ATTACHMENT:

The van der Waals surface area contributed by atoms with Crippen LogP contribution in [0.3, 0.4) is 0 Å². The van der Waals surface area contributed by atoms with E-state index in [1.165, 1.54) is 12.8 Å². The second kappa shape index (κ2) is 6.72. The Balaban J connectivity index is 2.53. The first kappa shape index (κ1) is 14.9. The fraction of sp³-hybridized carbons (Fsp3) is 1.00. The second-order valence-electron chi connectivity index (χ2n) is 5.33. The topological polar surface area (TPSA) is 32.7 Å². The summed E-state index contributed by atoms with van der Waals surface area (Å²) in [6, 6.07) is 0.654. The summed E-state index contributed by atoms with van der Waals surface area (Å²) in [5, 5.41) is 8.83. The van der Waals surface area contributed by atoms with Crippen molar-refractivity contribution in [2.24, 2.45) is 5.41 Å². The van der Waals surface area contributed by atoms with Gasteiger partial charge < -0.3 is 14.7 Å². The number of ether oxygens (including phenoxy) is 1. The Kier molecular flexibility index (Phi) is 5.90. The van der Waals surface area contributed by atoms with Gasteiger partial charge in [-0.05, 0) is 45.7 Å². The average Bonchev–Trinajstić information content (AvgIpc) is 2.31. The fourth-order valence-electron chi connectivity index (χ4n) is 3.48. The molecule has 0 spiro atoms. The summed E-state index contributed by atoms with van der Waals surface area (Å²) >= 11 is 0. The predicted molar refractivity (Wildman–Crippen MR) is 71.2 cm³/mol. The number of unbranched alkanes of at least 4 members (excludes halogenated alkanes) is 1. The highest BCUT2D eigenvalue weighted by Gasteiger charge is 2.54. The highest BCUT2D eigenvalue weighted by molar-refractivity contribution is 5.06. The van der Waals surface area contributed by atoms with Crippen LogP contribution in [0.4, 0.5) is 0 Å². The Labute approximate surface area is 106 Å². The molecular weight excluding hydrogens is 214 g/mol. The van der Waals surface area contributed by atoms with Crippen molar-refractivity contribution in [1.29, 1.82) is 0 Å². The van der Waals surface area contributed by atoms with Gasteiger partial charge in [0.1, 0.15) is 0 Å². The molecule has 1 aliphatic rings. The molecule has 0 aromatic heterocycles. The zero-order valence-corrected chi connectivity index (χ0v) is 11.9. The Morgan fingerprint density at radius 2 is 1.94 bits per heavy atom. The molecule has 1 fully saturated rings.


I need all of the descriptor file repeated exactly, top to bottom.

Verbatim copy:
The van der Waals surface area contributed by atoms with Crippen LogP contribution in [0.3, 0.4) is 0 Å². The van der Waals surface area contributed by atoms with E-state index in [1.165, 1.54) is 12.8 Å². The second kappa shape index (κ2) is 6.72. The Balaban J connectivity index is 2.53. The first kappa shape index (κ1) is 14.9. The fraction of sp³-hybridized carbons (Fsp3) is 1.00. The second-order valence-electron chi connectivity index (χ2n) is 5.33. The topological polar surface area (TPSA) is 32.7 Å². The summed E-state index contributed by atoms with van der Waals surface area (Å²) in [6, 6.07) is 0.654. The summed E-state index contributed by atoms with van der Waals surface area (Å²) in [5, 5.41) is 8.83. The van der Waals surface area contributed by atoms with Crippen molar-refractivity contribution in [2.24, 2.45) is 5.41 Å². The van der Waals surface area contributed by atoms with Gasteiger partial charge < -0.3 is 14.7 Å². The number of ether oxygens (including phenoxy) is 1. The Kier molecular flexibility index (Phi) is 5.90. The van der Waals surface area contributed by atoms with Gasteiger partial charge in [-0.05, 0) is 45.7 Å². The average Bonchev–Trinajstić information content (AvgIpc) is 2.31. The fourth-order valence-electron chi connectivity index (χ4n) is 3.48. The molecule has 0 spiro atoms. The summed E-state index contributed by atoms with van der Waals surface area (Å²) >= 11 is 0. The predicted molar refractivity (Wildman–Crippen MR) is 71.2 cm³/mol. The number of unbranched alkanes of at least 4 members (excludes halogenated alkanes) is 1. The highest BCUT2D eigenvalue weighted by Gasteiger charge is 2.54. The highest BCUT2D eigenvalue weighted by molar-refractivity contribution is 5.06. The van der Waals surface area contributed by atoms with Crippen LogP contribution in [0.4, 0.5) is 0 Å². The Labute approximate surface area is 106 Å². The molecular weight excluding hydrogens is 214 g/mol. The van der Waals surface area contributed by atoms with Crippen molar-refractivity contribution in [1.29, 1.82) is 0 Å². The van der Waals surface area contributed by atoms with Gasteiger partial charge in [0.1, 0.15) is 0 Å². The molecule has 1 aliphatic rings. The molecule has 0 aromatic heterocycles. The zero-order valence-corrected chi connectivity index (χ0v) is 11.9. The Morgan fingerprint density at radius 2 is 1.94 bits per heavy atom. The molecule has 1 fully saturated rings.